For some reason, I told him of my upcoming surgery to remove a tumor on my right kidney. The doctors had found a mass and thought it to be cancerous. The man prayed for me right there in his driveway. Needless to say, the people at our church had been praying for me as well, but it felt different having a complete stranger pray for me.

Why do I mention this about my issue with cancer, which God healed me of? The point I want to make is that I believe the Lord led him to pray over his neighbor. We did not know each other, but we do now. It did not nor does not matter the color of skin that we have.

It does not matter what branch of the military that we served in. Nor does it matter what church that we attend. What man may consider as something that may divide us, we are neighbors, and not just because we live in the same neighborhood.

Regardless of where we go, someone that we meet who may be in need is our neighbor. It could be at a gas station, in the check-out line at a grocery store. Someone at our place of employment may need our help.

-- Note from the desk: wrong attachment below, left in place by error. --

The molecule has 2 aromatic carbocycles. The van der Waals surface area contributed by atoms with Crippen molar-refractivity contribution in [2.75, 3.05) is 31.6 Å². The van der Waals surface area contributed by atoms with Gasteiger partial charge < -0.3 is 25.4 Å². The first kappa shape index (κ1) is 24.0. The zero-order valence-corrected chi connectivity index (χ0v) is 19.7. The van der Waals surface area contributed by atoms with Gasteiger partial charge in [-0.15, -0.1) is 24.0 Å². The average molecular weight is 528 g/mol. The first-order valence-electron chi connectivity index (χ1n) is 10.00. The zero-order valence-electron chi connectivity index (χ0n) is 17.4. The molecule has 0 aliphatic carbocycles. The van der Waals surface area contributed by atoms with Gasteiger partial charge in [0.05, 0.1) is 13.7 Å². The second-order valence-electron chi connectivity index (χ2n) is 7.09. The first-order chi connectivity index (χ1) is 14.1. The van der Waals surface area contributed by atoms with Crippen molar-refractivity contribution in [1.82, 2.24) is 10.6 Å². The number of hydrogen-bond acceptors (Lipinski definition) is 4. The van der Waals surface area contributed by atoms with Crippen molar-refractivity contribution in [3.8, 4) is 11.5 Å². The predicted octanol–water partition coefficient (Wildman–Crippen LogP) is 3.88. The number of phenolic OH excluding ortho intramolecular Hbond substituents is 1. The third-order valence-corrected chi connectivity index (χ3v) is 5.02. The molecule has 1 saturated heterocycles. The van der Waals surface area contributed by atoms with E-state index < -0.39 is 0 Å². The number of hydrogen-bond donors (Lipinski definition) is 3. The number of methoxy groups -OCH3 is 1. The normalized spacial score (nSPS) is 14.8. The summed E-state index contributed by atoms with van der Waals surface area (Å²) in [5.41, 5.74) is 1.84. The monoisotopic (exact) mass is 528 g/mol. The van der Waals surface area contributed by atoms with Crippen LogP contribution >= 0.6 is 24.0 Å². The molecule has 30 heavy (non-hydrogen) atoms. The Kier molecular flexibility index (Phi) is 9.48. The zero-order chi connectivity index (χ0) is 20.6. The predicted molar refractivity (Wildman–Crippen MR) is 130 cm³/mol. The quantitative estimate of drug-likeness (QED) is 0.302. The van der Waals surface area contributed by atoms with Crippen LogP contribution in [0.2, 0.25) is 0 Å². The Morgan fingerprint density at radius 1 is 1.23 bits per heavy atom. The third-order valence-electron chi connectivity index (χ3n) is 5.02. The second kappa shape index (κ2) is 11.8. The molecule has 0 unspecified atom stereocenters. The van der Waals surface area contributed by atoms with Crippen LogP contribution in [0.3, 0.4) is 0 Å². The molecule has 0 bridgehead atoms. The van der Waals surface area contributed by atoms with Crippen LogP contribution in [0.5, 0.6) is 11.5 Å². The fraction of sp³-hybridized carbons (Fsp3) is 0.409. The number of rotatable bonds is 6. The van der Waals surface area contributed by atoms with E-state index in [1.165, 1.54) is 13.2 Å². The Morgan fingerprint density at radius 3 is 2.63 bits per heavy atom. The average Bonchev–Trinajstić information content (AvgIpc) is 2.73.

We may not have the financial means to do something grand for someone else. We may not have the item that someone stands in need of. But what is the condition of our heart?

Look back at verse 30, the thieves that fell upon this man. They had greed and lawlessness in their hearts. They took from this man to fill their covetousness. Do any of us that profess to be Christians fall into this category?

What about the priest in verse 31? You would think that this professed man of God would have compassion but no, he had religion. He had ritualism. This injured man was not his concern.

What about the Levite in verse 32? He was a worker and helping this injured man was not in his job description. Why not? The Levite came over and looked at the man out of curiosity.

Did he even contemplate that he could have helped him? I think the Levite thought that he just did not want to waste his time. Maybe he was too busy and helping this man was not important enough. But when the Samaritan, in verse 33, came upon the injured man, he had compassion in his heart, and he did what he could to help him.